Vietnam goes for eco-shrimp

Vietnamese workers devein shrimp at the Khanh Sung Seafood Company in the My Xuyen district in southern Vietnam. (Roberto Schmidt / AFP Photo)

Shrimp is a popular seafood around the world. The European Union (EU), United States (US) and Vietnam were the world’s largest shrimp importers in 2016. Vietnam also happens to be the third highest exporter of shrimp.

Shrimp exports were so profitable that many small rice farmers in the Mekong Delta switched to shrimp farming some 15 years ago. In so doing, they inadvertently did irreparable damage to the delta.

Intensive shrimp farming, as the practice is called, involves clearing away large tracts of mangrove trees. In their place earthen tarpaulin-lined ponds are created and filled with brackish water. The resulting deforestation exposes the coastline to erosion and the shrimp farms to storm surges, strong winds and typhoons.

Farmers also pump out groundwater to fill their ponds. This causes the land to subside and allows seawater to encroach further up the delta and damage rice crops.

Subsidence is the most immediate threat to the Mekong Delta, said Tran Thuc, vice chairman of the government’s advisory panel on climate change at a conference in September 2017. The delta sank five to 10 centimetres between 2010 and 2015 while erosion has taken away 300 hectares of land since 2005. The Mekong Delta may disappear within the next 100 years, government officials warned.

Source: Various

Wastewater after every harvest is often discharged into the waterways without any treatment. This contaminated water is pumped up and used by other farmers. Chemicals have to be added to remove organic matter from the water. To keep shrimp healthy, antibiotics and supplements are added. Some of these antibiotics are banned but continue to be used. This has prompted Japan to sample every shipment of shrimp from Vietnam instead of the usual 30 percent.

Shrimp farming is expected to take up 710,000 hectares of land by 2020 and 750,000 by 2025. Total shrimp output is targeted to hit 850,000 tonnes by 2020 and 1.15 million tonnes by 2025, said the Vietnam Association of Seafood Exporters and Producers (VASEP).

To enhance competitive capacity for Vietnamese shrimp and reduce damage to the environment, the Ministry of Agriculture and Rural Development is pushing to encourage eco-farming and large-scale industrial-level farming for shrimp, while phasing out the use of chemicals and antibiotics.

Eco-farming is targeted at small scale farmers and aims to cultivate shrimp in rice fields and mangrove areas. The International Union for Conservation of Nature (IUCN) started a project in 2013 called Mangroves and Markets. Farmers are trained to rear shrimp in mangrove-forested waterways away from the Mekong River system.

The shrimp grow as they would in nature, along with other marine edibles such as cockles, clams and oysters. The trees help maintain salt levels, hold back sediments and protect the farms from erosion.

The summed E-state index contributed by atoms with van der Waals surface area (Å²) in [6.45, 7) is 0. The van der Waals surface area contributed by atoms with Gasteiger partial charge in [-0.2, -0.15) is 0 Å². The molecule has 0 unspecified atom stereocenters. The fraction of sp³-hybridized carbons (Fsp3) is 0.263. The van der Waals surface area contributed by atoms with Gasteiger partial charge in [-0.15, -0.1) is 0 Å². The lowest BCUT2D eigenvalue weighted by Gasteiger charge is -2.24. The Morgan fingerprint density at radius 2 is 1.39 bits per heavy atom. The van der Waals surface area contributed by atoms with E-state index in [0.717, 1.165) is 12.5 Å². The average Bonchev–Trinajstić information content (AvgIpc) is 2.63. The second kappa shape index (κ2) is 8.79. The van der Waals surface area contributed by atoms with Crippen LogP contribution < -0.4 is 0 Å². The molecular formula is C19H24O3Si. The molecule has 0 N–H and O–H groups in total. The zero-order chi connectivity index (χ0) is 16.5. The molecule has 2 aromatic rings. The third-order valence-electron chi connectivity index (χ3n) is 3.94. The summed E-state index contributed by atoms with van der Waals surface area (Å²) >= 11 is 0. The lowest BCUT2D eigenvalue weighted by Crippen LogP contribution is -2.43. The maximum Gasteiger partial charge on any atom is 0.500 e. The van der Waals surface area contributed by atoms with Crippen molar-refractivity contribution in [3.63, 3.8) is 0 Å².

Farmers also save on costs: shrimp feed is unnecessary as food is readily available naturally; no water treatment, antibiotics and supplements are needed and the risk of disease is minimal. This method is easy to manage and less laborious. The products are certified organic by Naturland, a German certification body.

Eco-shrimps yield a quarter the harvest of intensive shrimp farms but operate at half the cost, said Dinh Xuan Lap, vice director of the International Collaboration Centre for Aquaculture and Fisheries Sustainability. However, each kilo of organic shrimp fetches US$0.86 to US$1.30 more than industrial shrimp, he added.

As of 2016, over 2,000 farmers have been certified as organic shrimp producers and another 3,000 are expected to be trained and certified by the end of 2019. Eco-shrimp farming has created more than 700,000 jobs in the Mekong Delta, Lap said.

To date, integrated mangrove-shrimp farms occupy an estimated 50,000 hectares of land. The Bac Lieu province alone has over 120,000 hectares of eco-shrimp farms and “improved extensive” shrimp farms, said Duong Thanh Trung, chairman of the province’s People’s Committee.

The IUCN said integrated mangrove-shrimp farms are the most realistic solution for the environment of the Mekong Delta and the long-term financial stability of the region’s small-scale shrimp farmers. For large scale shrimp farming, the IUCN recommended doing so on a very large, industrialised scale in areas that do not require mangrove coverage.

The Vietnam-Australia JSC (or Viet Uc) is pioneering a super-intensive method by farming in greenhouses under tightly controlled conditions. It has invested US$7.7 million on a 50-hectare farm that yields up to 300 tonnes of shrimp per hectare a year, which is over 10 to 15 times higher than traditional methods.

The IUCN said several large state-owned and private corporations along the Mekong coastline currently hold 15 or 20-year investment licences and is working on persuading them to adopt glasshouse production methods.

VASEP projects revenue from shrimp products to reach US$10 billion in 2025. Industrial scale shrimp farming appears to be the way to go.